Tag Archives: sex and love

Why Linking Human Trafficking And Prostitution Hurts Efforts To Deal With Both

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As a quick thought experiment, take a moment to picture the appearance and circumstances of a typical plumber. Chances are you’re imagining a big-bellied, greasy-haired, middle-aged man who prides himself on wearing old jeans that expose his butt crack. As stereotypes come, it’s fairly crude, but harmless for the most part.

Now, take a moment to picture a typical victim of human trafficking. Chances are the images you conjure are a lot more distressing. Depending on how much you’ve read into the issue, you can picture a scared young woman from a foreign country huddled in a corner, traumatized and broken after being exploited by her ruthless captors.

Chances are, those ruthless captors conjure some nasty images as well. You imagine they’re sadistic, deviant men who smile at the sight of a scared young woman, having to sell herself sexually in order to pay off a debt that she didn’t even ask for. Such men are the closest thing we have to real-world super-villains.

In terms of terrible crimes, human trafficking ranks near the top in terms of things that offend every sense of decency, humanity, and justice. It’s one of those crimes that’s so horrific that it’s almost impossible to scrutinize without a sense of outrage clouding our judgment. Any effort to do so is usually overshadowed by the horrors of the crime itself.

Despite those obstacles, it’s still an issue worth discussing. If anything, the fact that human trafficking is such an egregious crime makes it that much more relevant. When there’s something that’s so objectively evil, people tend to line up in droves to play the role of a hero. It’s not quite like virtue signaling because this is an actual crime with actual victims.

However, and this is where I’m sure I’ll lose some people, the assumptions surrounding human trafficking and the efforts to combat it aren’t as clear cut. That image of a typical human trafficking victim that I described earlier is, like the plumber, a popular perception that doesn’t quite reflect reality.

Now, none of that is to say that human trafficking isn’t a terrible crime and a serious problem. I want to make that abundantly clear before moving forward. The point I want to make here has more to do with our attitudes towards this crime, its association with prostitution, and how it reflects certain gender dynamics.

For better or for worse, human trafficking is linked to prostitution. It’s major component of the popular perceptions surrounding the crime. As such, a great deal of opposition to the legalization of prostitution comes from the idea that it will increase human trafficking. The veracity of that claim does have some data behind it, but even the most comprehensive studies concede that the link is inconclusive at best.

It’s that link though, however true it might be, that gives human trafficking its insidious reputation. It’s why it is often cited by feminists, human rights advocates, and moral crusaders as an issue worthy of outrage. Battling human trafficking means battling exploitation, sexual promiscuity, and exploited women all at once. That appeals to a lot of people, but it also obscures the true nature of the crime.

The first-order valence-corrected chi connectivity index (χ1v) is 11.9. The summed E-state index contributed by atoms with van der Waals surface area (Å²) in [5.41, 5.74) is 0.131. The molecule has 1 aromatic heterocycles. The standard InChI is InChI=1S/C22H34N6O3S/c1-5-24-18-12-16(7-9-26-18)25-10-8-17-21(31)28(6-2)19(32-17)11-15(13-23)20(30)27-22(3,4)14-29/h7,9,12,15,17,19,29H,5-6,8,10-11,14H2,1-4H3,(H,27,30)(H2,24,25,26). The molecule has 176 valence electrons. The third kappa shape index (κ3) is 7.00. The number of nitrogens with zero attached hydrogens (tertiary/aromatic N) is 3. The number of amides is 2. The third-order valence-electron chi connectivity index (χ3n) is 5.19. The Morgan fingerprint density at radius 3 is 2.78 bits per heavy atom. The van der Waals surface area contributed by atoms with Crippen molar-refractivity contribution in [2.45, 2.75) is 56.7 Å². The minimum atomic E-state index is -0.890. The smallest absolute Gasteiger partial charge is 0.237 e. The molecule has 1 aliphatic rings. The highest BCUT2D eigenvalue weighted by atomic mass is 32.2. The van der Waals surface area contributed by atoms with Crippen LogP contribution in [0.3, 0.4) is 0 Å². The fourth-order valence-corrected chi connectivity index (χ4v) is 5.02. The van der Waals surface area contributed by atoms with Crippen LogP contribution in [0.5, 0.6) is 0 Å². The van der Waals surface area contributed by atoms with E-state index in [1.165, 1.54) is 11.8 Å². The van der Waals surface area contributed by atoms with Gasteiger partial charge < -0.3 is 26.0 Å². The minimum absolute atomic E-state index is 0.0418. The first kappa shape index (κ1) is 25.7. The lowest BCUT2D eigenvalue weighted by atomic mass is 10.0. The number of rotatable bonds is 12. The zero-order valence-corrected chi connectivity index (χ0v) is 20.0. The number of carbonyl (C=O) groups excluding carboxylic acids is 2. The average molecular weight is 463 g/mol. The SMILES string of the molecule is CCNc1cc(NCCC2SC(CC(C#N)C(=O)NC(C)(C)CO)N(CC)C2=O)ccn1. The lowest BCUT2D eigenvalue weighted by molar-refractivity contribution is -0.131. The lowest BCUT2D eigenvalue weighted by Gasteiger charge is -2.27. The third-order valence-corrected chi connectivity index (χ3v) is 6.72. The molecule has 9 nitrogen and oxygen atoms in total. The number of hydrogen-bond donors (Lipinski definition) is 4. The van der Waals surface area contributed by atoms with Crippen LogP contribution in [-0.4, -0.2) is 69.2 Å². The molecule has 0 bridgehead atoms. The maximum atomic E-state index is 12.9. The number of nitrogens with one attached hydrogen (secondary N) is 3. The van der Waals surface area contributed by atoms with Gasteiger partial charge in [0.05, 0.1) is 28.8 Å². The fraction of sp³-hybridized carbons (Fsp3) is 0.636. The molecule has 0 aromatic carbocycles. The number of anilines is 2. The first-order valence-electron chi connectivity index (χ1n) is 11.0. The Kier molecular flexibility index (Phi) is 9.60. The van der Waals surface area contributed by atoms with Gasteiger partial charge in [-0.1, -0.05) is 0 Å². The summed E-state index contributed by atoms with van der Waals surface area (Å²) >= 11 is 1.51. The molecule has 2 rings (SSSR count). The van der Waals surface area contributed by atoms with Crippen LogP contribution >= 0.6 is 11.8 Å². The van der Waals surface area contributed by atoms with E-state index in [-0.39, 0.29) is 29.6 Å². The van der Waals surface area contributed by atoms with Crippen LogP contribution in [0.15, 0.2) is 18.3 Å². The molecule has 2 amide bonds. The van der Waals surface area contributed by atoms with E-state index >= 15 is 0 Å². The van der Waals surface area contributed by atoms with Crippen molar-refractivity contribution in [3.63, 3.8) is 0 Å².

That nature is not entirely dependent on sex or prostitution. According to the International Labor Organization (ILO), approximately 22 percent of estimated 20.9 million human trafficking victims are exploited for forced sexual labor. That’s still way too many people being exploited, but what about that other 78 percent?

That portion of human trafficking victims are primarily forced into labor of a non-sexual nature. That labor includes work in sectors such as agriculture, construction, domestic work, and manufacturing. That kind of exploitation affects victims of any gender, as well. While women make up about 55 percent of the victims, that still leaves 45 men and young boys, who can also be sexually exploited as well.

The hard data alone undermines the popular perceptions surrounding human trafficking, but it gets even more complicated than that. Since human trafficking is a criminal enterprise that’s exceedingly difficult to prosecute, it’s hard to get accurate data on the scope and scale of the issue.

Back in 2001, a terrifying report from the University of Pennsylvania made headlines by claiming that approximately 300,000 children, mostly young girls, were being sexually exploited. Understandably, this caused a lot of outrage and horror among politicians and activists.

That claim was not accurate, by the way. The report, which was based on outdated data from the 1990s, only covered children “at risk” of being sexually exploited. It didn’t refer to actual victims. That data is harder to come by, but most figures are nowhere near that egregious number. In addition, the methodology for gathering such data is both incomplete in some areas and flawed in others.

Even with those flaws, though, the perceptions surrounding human trafficking and the mental images it conjures are more than sufficient for people with agendas to garner support. Unfortunately, it’s not the forced labor or the 45 percent of victims who are male that get the attention. It’s the women and the sex that gets the emphasis.

As a result, policies and legislation intended to combat this issue tend to focus primarily on that component. Earlier this year, a couple of major laws were passed with the stated intent of combating human trafficking. However, the primary impact is being felt by sex workers, as a whole.

These laws explicitly mentioned sex trafficking. It said nothing about forced labor, which makes up the bulk of human trafficking victims if the data from the ILO is accurate. That’s akin to passing a bill that punishes the maker of ski masks rather than focusing on those who actually use them to commit crimes.